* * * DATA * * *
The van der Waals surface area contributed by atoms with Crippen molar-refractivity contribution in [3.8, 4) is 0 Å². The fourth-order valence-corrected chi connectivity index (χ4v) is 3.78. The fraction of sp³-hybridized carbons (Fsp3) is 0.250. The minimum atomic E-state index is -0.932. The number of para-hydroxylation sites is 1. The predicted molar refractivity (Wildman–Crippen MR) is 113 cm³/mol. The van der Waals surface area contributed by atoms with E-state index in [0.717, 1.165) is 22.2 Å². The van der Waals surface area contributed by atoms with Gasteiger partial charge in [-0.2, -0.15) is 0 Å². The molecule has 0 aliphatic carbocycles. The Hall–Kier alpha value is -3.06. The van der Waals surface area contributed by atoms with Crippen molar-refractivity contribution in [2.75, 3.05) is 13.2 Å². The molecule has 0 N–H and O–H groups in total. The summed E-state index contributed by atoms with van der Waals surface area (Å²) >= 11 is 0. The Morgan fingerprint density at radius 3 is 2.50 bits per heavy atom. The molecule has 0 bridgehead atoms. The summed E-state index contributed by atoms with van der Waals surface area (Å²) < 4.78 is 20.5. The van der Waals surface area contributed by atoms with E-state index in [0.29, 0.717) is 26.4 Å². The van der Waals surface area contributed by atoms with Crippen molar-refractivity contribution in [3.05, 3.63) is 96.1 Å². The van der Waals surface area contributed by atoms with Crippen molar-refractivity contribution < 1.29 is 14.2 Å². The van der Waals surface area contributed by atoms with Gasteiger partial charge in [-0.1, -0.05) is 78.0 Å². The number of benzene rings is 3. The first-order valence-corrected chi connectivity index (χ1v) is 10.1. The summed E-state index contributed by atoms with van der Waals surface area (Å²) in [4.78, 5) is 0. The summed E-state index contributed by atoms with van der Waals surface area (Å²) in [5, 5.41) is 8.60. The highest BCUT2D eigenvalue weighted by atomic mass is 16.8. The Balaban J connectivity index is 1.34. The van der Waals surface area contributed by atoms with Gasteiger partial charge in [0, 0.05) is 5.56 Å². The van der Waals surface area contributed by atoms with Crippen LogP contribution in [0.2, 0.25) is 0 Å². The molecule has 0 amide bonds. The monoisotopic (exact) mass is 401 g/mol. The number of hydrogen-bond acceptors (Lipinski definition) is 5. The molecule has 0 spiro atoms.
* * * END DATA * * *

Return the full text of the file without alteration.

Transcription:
The van der Waals surface area contributed by atoms with Crippen molar-refractivity contribution in [3.8, 4) is 0 Å². The fourth-order valence-corrected chi connectivity index (χ4v) is 3.78. The fraction of sp³-hybridized carbons (Fsp3) is 0.250. The minimum atomic E-state index is -0.932. The number of para-hydroxylation sites is 1. The predicted molar refractivity (Wildman–Crippen MR) is 113 cm³/mol. The van der Waals surface area contributed by atoms with E-state index in [0.717, 1.165) is 22.2 Å². The van der Waals surface area contributed by atoms with Gasteiger partial charge in [-0.2, -0.15) is 0 Å². The molecule has 0 aliphatic carbocycles. The Hall–Kier alpha value is -3.06. The van der Waals surface area contributed by atoms with Crippen molar-refractivity contribution in [2.75, 3.05) is 13.2 Å². The molecule has 0 N–H and O–H groups in total. The summed E-state index contributed by atoms with van der Waals surface area (Å²) >= 11 is 0. The Morgan fingerprint density at radius 3 is 2.50 bits per heavy atom. The molecule has 0 bridgehead atoms. The summed E-state index contributed by atoms with van der Waals surface area (Å²) < 4.78 is 20.5. The van der Waals surface area contributed by atoms with E-state index in [0.29, 0.717) is 26.4 Å². The van der Waals surface area contributed by atoms with Crippen molar-refractivity contribution in [3.05, 3.63) is 96.1 Å². The van der Waals surface area contributed by atoms with Crippen molar-refractivity contribution < 1.29 is 14.2 Å². The van der Waals surface area contributed by atoms with Gasteiger partial charge in [-0.1, -0.05) is 78.0 Å². The number of benzene rings is 3. The first-order valence-corrected chi connectivity index (χ1v) is 10.1. The summed E-state index contributed by atoms with van der Waals surface area (Å²) in [4.78, 5) is 0. The summed E-state index contributed by atoms with van der Waals surface area (Å²) in [5, 5.41) is 8.60. The highest BCUT2D eigenvalue weighted by atomic mass is 16.8. The Balaban J connectivity index is 1.34. The van der Waals surface area contributed by atoms with Gasteiger partial charge in [0, 0.05) is 5.56 Å². The van der Waals surface area contributed by atoms with Crippen LogP contribution in [0.2, 0.25) is 0 Å². The molecule has 0 amide bonds. The monoisotopic (exact) mass is 401 g/mol. The number of hydrogen-bond acceptors (Lipinski definition) is 5. The molecule has 0 spiro atoms.